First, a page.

Few interior features spark more visual interest than a fireplace, often the focal point of any room that has one. But as we rekindle our priorities at home – seeking comfort from corner to corner – modern fireplaces are leaning into the spotlight with striking, sculptural forms.
Evoking a lifestyle that prioritises quiet moments in a big way, they are no doubt a sign of the times, a modern take on hearth and home. "A sculptural fireplace in some ways is about taking a stand, and stating very directly what's important in the home," says New York designers Husband Wife, noting the growing desire for intimate interior spaces that draw us away from our digital lives.
This growing interior design trend covers an eclectic mix of styles. Fully bespoke fireplaces range from hand-hewn forms that double as bonafide pieces of art to sculptural installations that soar toward the ceiling. Many of the materials and elements may seem familiar, some used since Mediaeval times, but their applications are monumental.
"Today, these age-old materials are being used in new, modern ways," says London-based designer Natalia Miyar. "When mantels are used, their scale and materials are being manipulated with modern detailing. And in many cases, the mantel has been eliminated in place of entire walls sheathed in materials like stone, decorative metals, plaster, or concrete."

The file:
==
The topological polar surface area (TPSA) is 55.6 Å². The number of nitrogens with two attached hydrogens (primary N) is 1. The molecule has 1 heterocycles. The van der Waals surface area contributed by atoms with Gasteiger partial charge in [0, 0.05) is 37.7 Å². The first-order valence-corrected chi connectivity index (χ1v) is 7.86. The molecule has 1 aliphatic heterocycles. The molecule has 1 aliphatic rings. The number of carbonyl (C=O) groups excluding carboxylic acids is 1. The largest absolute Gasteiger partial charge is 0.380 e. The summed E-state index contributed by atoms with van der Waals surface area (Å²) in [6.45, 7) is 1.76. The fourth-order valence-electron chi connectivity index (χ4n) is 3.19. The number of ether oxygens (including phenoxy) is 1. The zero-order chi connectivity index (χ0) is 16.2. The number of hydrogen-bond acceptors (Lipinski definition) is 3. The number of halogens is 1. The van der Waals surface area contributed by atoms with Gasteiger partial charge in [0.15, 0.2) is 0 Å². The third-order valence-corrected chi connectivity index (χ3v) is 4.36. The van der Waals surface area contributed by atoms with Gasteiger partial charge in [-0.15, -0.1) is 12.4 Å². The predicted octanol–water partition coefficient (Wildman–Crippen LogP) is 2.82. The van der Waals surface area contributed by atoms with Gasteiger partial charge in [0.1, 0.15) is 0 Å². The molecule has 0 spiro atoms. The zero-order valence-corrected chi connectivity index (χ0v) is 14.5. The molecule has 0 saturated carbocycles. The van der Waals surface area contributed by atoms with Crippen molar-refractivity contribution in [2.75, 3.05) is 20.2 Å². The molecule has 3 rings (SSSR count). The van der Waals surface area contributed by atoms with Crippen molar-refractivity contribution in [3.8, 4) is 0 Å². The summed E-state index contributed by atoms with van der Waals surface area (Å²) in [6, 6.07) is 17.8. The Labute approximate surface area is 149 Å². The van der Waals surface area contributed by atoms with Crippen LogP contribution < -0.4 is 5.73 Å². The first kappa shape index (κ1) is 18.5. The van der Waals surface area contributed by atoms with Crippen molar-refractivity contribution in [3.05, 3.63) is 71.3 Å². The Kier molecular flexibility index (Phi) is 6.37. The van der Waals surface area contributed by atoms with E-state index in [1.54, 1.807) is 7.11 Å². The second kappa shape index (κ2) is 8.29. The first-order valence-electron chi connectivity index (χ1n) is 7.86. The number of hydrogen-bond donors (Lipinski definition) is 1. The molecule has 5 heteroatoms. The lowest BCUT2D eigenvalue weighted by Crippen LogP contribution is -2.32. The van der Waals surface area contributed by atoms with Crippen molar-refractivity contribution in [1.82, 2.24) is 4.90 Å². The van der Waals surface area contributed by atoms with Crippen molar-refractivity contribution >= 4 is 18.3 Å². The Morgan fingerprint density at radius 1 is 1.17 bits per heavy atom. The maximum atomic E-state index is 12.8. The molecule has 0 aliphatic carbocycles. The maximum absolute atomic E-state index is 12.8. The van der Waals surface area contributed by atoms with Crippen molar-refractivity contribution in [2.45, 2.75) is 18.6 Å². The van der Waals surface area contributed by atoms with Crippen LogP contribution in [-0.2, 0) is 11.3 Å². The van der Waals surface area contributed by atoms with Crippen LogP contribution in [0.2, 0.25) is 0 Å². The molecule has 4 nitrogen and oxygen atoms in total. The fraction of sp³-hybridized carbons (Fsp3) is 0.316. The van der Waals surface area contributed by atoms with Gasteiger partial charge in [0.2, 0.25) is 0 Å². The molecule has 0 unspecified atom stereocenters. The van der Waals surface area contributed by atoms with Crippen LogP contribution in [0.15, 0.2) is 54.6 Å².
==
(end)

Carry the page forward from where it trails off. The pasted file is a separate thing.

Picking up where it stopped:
Materiality only scratches the surface, too, as fireplaces embrace new levels of dimension with one-of-a-kind designs. "We’re seeing more texture, expressive detailing, and options for craft and refinement in fireplaces now," says Dallas-based designer Chad Dorsey. "They’re a design move that adds value to the home and a creative area where you can reflect personal style."
Turning up the heat in more ways than one, here are a few designs that break the mould with surprising materials, proportions, and style.
1. STAND OUT WITH CONTRASTING PROPORTIONS
Going big at home is the new vibe - even for small living room fireplaces - as homeowners swap standard and rectangular fireplace covers for statement architectural details.
"I would always advise to never be shy with your ideas – be bold in color, shape, size and contrast" says NYC’s Neal Beckstedt. I
In this stone fireplace, contrasting proportions and finishes take centre stage; antique Belgian tumbled stones surround a small square firebox while a traditional mantel gives way to an oversized, curvy overmantel in smooth, black plaster finish.
2. FIRE UP YOUR SPACE WITH A SCULPTURAL FOCAL POINT
A sculptural fireplace is a surefire way to create a focal point in any space, which is what this living room trend is all about. Playing with scale ups the ante. You can elevate the traditional fireplace design by going floor to ceiling like this striking Malibu installation by design icon Kelly Wearstler.
With layers of raised marble radiating from its centre, it anchors and defines a cosy space within an open floor plan thanks to its monumental design – proof that the mantel is no longer the limit.
3. ADD CURVES AND ROUNDED EDGES
Small but mighty, this design started with a vintage bronze surround which designers bulked up with a bulbous mantel. Rendered in the same plaster as the wall, it gives a gentle dimension to an otherwise flat surface.